Remember when Colin Kaepernick was called a traitor for exercising his Constitutional right as an American to kneel for the national anthem? If you listened to the loudest and angriest voices on the right, you would have thought that Kaepernick did something far more dire than protest silently at a sporting event. It was vitriol that should be reserved for a person taking up arms against our country.
Now close your eyes and think for a minute. I bet if you try hard enough, you can think of an obscure little chapter in American history where a rebellious faction actually turned on its government and fought a devastating war against it!
Why don’t we hit this point more often? The entire Confederacy fits the textbook definition of treason. They broke away from the Union. They elected their own president, adopted their own constitution. It may be true that the Southern states believed they were fulfilling the original vision of the United States, that they perceived the North to be the traitors, but history is written by the victors. And as much as it might displease the good old boys and Klansmen alike, the Confederacy lost the war. That means that if you continue to support and celebrate them, you are supporting and celebrating treason.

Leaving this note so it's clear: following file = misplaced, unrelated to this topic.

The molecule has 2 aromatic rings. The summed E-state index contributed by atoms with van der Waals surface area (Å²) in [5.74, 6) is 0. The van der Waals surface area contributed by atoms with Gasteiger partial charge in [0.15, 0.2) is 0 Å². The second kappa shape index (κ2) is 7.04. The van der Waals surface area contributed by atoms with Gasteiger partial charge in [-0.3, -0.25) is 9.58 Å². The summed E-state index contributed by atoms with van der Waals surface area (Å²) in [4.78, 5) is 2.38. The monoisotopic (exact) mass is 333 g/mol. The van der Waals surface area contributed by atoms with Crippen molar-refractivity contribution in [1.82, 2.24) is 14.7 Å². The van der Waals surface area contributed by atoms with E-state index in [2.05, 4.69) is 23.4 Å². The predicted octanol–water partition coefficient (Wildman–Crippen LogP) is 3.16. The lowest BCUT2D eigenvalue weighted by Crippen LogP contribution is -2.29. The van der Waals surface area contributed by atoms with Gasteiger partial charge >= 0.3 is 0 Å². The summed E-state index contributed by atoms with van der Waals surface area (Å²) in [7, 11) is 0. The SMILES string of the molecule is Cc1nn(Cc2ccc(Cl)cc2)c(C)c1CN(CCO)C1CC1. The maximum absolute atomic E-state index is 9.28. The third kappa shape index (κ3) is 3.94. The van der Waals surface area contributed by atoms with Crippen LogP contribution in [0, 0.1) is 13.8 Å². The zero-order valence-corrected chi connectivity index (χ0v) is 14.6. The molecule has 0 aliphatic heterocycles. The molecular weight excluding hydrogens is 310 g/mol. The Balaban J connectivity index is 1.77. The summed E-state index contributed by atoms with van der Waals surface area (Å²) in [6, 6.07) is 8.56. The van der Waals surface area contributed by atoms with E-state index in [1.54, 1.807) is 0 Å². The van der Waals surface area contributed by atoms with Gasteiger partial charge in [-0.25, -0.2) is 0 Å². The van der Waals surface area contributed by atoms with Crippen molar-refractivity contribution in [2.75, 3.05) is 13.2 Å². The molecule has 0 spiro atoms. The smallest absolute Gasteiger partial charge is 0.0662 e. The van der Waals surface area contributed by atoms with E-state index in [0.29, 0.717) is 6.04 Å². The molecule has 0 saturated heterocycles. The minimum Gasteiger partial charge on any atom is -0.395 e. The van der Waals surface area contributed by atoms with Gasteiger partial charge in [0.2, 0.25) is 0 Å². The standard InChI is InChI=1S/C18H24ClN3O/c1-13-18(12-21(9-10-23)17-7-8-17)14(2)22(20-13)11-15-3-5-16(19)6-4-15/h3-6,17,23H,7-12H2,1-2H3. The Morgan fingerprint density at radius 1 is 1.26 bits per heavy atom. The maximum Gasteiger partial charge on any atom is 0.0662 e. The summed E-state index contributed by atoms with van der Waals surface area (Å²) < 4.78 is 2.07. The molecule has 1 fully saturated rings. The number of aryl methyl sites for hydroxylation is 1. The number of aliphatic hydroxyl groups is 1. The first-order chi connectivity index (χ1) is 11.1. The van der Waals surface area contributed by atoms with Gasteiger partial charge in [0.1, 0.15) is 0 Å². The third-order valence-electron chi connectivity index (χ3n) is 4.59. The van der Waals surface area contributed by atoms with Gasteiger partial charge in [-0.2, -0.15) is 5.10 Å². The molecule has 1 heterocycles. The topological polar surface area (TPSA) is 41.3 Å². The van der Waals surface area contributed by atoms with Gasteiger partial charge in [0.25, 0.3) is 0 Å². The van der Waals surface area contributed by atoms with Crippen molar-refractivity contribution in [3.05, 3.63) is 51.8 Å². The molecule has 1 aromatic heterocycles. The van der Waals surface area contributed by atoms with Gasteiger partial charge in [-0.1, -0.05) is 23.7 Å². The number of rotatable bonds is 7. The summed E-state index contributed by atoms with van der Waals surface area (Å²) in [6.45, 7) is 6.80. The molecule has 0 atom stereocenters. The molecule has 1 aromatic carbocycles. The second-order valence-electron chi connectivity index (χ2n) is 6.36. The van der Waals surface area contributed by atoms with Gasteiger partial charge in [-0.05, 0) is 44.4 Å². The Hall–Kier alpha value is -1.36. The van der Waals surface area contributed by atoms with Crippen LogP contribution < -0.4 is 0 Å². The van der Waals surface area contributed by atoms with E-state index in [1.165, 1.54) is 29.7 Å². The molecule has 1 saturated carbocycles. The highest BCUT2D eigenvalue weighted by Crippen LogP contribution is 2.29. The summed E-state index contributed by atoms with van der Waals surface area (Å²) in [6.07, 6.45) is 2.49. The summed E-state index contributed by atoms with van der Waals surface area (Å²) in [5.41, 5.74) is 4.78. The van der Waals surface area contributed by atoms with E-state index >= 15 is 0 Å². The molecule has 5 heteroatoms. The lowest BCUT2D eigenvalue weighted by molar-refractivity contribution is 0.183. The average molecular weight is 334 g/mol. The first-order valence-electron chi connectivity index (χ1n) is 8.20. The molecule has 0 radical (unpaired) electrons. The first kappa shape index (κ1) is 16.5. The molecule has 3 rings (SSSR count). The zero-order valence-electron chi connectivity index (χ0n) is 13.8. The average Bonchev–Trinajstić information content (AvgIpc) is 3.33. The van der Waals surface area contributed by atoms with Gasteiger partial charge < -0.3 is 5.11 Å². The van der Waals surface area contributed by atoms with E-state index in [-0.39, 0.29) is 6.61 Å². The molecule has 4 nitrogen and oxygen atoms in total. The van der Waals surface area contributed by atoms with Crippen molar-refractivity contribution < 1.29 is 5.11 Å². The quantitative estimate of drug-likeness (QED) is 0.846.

This is of course to mention nothing of the emotional trauma that the continued existence of Confederate statues has likely inflicted on millions of black Americans over the years. I cannot be the one to speak for a group of people of which I am not a part, and I have heard it argued that hitching one’s self-worth to a statue is setting oneself up for failure. But I would encourage any who think this way, any who maintain that the statues are really just about pride for one’s heritage, to use a little empathy and think about what they mean to somebody else. All art is subjective in what a person can take away from it, but the purpose of something, what it was designed to commemorate, is not up for interpretation.